Structural Warranties Vs Professional Certificates

Self-Build Zone’s Jake Fitness looks at the difference between what a professional certificate and a structural warranty provide, and why the latter is the recommended cover for your build project
Self-Build Zone Insurance & Warranties
by Self-Build Zone
27th August 2023

When planning your build project, it can be difficult to work out what policy will best protect your investment after completion. There are two policies that can cover you from completion; the first is a structural warranty, and the second is a Professional Consultants Certificate (PCC).

In this article, I explore both options, what they provide, and why a structural warranty may be better suited to your self build, conversion or extension project.

What is a structural warranty and why should I have one?

A structural warranty is a specialist policy which protects your property from structural defects for 10 years after completion. The policy covers defective design, workmanship and materials for all new structural works that you have undertaken on your home.

It’s worth bearing in mind that structural warranties are usually a mortgage requirement for all new build projects. So, if you either have a mortgage, expect to remortgage or plan to sell the property within 10 years after the build is complete, the lender will only usually approve the loan provided that you have a structural warranty in place.

What is a professional certificate such as an architect’s certificate and how is it different from a structural warranty?

A Professional Consultants Certificate (PCC) – also known as an architect’s certificate – is a policy which only offers limited cover for your project for a period of six years from the point of completion. This is significantly shorter than the standard 10 years you would get from a structural warranty. A PCC will only usually cover defective design and you will need to prove the designer negligent for the defect before you are able to claim.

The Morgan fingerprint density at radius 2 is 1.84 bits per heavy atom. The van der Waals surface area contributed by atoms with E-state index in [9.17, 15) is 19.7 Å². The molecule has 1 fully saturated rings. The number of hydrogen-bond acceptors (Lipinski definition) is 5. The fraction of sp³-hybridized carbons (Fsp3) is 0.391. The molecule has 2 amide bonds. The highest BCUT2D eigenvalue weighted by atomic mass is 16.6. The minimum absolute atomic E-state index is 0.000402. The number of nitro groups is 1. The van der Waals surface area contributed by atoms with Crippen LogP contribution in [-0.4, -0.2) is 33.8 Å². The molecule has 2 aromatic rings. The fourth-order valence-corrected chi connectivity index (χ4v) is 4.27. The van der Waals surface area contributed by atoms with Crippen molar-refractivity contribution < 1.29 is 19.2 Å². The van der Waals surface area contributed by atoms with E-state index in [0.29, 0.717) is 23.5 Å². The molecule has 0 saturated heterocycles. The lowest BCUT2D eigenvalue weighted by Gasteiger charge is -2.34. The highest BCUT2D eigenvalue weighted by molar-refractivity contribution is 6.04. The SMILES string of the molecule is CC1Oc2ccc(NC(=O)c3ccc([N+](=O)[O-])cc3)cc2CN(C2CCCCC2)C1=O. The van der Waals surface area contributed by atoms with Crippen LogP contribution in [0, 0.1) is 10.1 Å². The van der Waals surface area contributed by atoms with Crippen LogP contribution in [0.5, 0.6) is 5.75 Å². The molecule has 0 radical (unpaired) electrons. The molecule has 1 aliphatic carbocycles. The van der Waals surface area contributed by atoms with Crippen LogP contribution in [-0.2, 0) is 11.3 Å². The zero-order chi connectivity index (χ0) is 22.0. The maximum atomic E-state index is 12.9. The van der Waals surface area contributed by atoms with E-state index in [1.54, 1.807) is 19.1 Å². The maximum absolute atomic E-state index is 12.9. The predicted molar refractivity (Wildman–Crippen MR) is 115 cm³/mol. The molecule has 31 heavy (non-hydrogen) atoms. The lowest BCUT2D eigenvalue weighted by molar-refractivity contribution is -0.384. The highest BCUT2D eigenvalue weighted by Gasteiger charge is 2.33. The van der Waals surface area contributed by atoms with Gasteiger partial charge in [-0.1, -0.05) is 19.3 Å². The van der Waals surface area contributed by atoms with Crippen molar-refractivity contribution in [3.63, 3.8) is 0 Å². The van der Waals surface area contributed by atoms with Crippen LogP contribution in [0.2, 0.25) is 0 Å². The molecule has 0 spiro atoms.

By contrast, under a structural warranty, negligence does not have to be proven for you to submit a claim – so you simply go through the provider’s normal claims process. Proving negligence can add time to the process and incur additional costs before a claim can be submitted, which could all be avoided with a structural warranty.

Why should you take out a structural warranty rather than only a PCC? The key reason to take out a structural warranty over a PCC is the additional cover it provides. No one builds a property with the view of making a claim on the warranty once it is constructed, but unfortunately, this can and does happen. Since a PCC only covers defective design, it is not as comprehensive as a structural warranty, which also covers issues with workmanship and materials.

Structural warranties tend to be more widely accepted by lenders, too. This will make it easier when you come to sell or if you need to raise funds against the property. You will have access to more lenders and should be able to secure a better mortgage rate as a result.

What kind of insurer should I use for my structural warranty?

A structural warranty provider should be judged by the insurer they use and who underwrites the policy. We recommend that you only consider companies who use an A-rated insurer, which refers to the insurer’s financial stability and ability to make claims. As the structural warranty is a 10-year policy, you need to be confident that the provider will be there when you need them, including towards the end of the time period. The easiest way to guarantee this is if they are A-rated.

Jake Fitness is team leader at Self-Build Zone, which offers a comprehensive range of specialist self build, renovation, extension and site insurance cover, as well as self build warranties. Call 0345 230 9874 or visit Self-Build Zone for more.

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